Mantis update update

Hoppy gets his first taste of freedom. He likes it. He likes it a lot.

Since posting the splendid news about Brownie’s new wings, one of the other mantises, Gimpy, has shuffled off his mortal coil and joined the choir invisible. Gimpy, the reader will guess, had a bum leg for the last month or so of his life and frankly I’m surprised he made it as far as he did. But his death sort of pressed the issue of a mantis’s normal life span and what we, as responsible pet owners, should do now.

Brownie and Hoppy both seemed still sturdy and curious about life, so we have decided to roll the dice and hope that one is a male and the other a female, and have let them go forth into the garden, just like Adam and Eve (except in Santa Monica) to live out the rest of their lives in natural suburban splendor.

We had a little ceremony where we took the lids off their Critter-Keepers and let them roam around on the patio table. Sam and Kit called out words of encouragement like “Make a nice big egg sac, and bring back hundreds of baby mantises in the Spring!” and “I love you Hoppy! Have a good life!” I felt like singing “Born Free” but it probably would have made everyone cry. We wanted to take pictures but the camera battery was dead after a long wedding reception the day yesterday (the wedding was for some humans we know, not mantises).

After delivering our exhortations to Brownie and Hoppy on what we hope to be their wedding day, we carried them over into the bushes and put them well into the brush to keep them from getting eaten by birds. Brownie didn’t seem too keen to go, but then a moth fluttered by and, no joke, she charged off after it like a cheetah gunning for an antelope.

Take care, Brownie! Go get ’em, Hoppy!

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Mantis update

We named this mantis Brownie because he suddenly turned brown one day. The change was so sudden that we all assumed he was about to roll over and croak. We were wrong! Brownie has not only stayed alive, he’s gotten bigger! He is now the largest of all the mantises we have and, what’s more, he’s suddenly grown wings! Show us your wings, Brownie!

Here you can not only see his wings, you can see him lick what I can only imagine are cricket-guts off his foot.  Cleanliness is next to insect-like behavior, Brownie!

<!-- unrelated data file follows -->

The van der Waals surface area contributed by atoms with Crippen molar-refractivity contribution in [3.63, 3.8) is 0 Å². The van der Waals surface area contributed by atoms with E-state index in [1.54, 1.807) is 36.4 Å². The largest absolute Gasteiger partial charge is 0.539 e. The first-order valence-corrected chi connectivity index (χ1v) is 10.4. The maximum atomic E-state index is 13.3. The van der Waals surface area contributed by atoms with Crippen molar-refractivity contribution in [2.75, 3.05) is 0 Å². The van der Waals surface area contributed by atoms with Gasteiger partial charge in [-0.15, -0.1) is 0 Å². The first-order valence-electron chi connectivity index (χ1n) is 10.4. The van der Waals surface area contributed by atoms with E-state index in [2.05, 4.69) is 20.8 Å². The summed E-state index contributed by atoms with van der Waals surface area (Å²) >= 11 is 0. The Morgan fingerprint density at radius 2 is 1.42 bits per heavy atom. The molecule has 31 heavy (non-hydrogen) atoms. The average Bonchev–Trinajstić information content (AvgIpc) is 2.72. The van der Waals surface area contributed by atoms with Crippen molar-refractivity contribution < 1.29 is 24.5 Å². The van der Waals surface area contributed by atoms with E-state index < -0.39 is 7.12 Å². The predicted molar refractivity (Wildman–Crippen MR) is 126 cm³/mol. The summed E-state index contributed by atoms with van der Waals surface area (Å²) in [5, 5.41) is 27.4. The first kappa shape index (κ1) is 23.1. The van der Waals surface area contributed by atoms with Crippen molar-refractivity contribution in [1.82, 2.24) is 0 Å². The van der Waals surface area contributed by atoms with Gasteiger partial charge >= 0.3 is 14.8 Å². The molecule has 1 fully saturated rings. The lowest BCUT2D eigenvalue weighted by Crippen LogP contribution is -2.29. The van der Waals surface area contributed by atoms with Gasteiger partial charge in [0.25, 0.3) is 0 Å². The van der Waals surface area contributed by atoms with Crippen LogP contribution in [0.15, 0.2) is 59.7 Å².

There’s a slightly better shot of his wings. It’s hard to hold a mantis with one hand and take a picture with the other. Anyway, he’s gotten huge, as you can see, and he’s ready to take on flying insects! No place is safe from this winged menace!

Heck of a job, Brownie!
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By popular demand, here are some pictures of Sam’s millipede.

I don’t know the creature’s sex, that is, I don’t know if it’s a “Millie” or a “Petey,” so I’ve just been calling it “the millipede.”

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Wildlife imitates art

In chapter one of Feeder Birds, squirrels invade the feeder. Cardinal dismisses them as “rats with fuzzy tails.”  Later, he drowns one and the other birds attack it and pluck out its eyes.

Imagine my surprise when I looked out my window the other day to find this:

The feeder drawn in the panels above has moved three thousand miles, only to be invaded by actual rats.  And while Cardinal is not here to sort them out, the House Finches who frequent the feeder certainly had a thing or two to say about them.

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In the manner of 6-year-old boys, Sam wants creepy-crawlies as pets. In the manner of parents of 6-year-old boys, it falls to me to take care of Sam’s creepy-crawlies. Currenty we are raising a half-dozen snails, a few dozen pillbugs and a 9″-inch Giant Black African Millipede.

And then there are the mantises.

click for larger view

warning — insect snuff within

pestilence update

Now that House Finches are coming to my bird feeder, I find the enormous, capybara-like squirrel who comes and sits in the middle of the seed to feed less cute. Especially when I can hear the finches yelling at him to get out.

Today I went out and, instead of merely shooing him away, I snuck up on him, then waved my arms and made a big noise. Well, he exploded out of the feeder, then charged halfway up a tree. But then he stopped, turned and started barking at me. It sounded like an apoplectic Donald Duck. It so amused me that I stood there for a good ten minutes trying to replicate the sound myself, and the two of us stood in my yard, carrying on what must have been an obscene conversation in Squirrel.
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pestilence update

1. Haven’t seen silverfish in the screening room recently, but it’s usually pretty dark in there.

2. Hung up a bird feeder in my garden a couple of weeks ago, but no birds have shown up. Instead, there is a squirrel so huge it looks like a capybara wearing a fake tail that paws through the birdseed every afternoon around noon. He’s so regular it’s like he’s on a time clock. I can see him hanging out, chatting with his squirrel friends, and then suddenly saying “Oh shit, it’s noon, I’m due over at the Alcott joint.”

3. Hung up a tiny hummingbird feeder, and immediately three hummingbirds started fighting over it. The thing empties out in about three days.

Roy Scheider in Beaks: “We’re gonna need a bigger feeder.”

4. Usual assortment of spiders. Magic Schoolbus says that you’re never more than three feet away from a spider.

UPDATE: Two sparrows attacking the birdseed this afternoon. Birds eating birdseed! And, hummingbird feeder now emptying in less than a day. Hummingbirds too fast to see.
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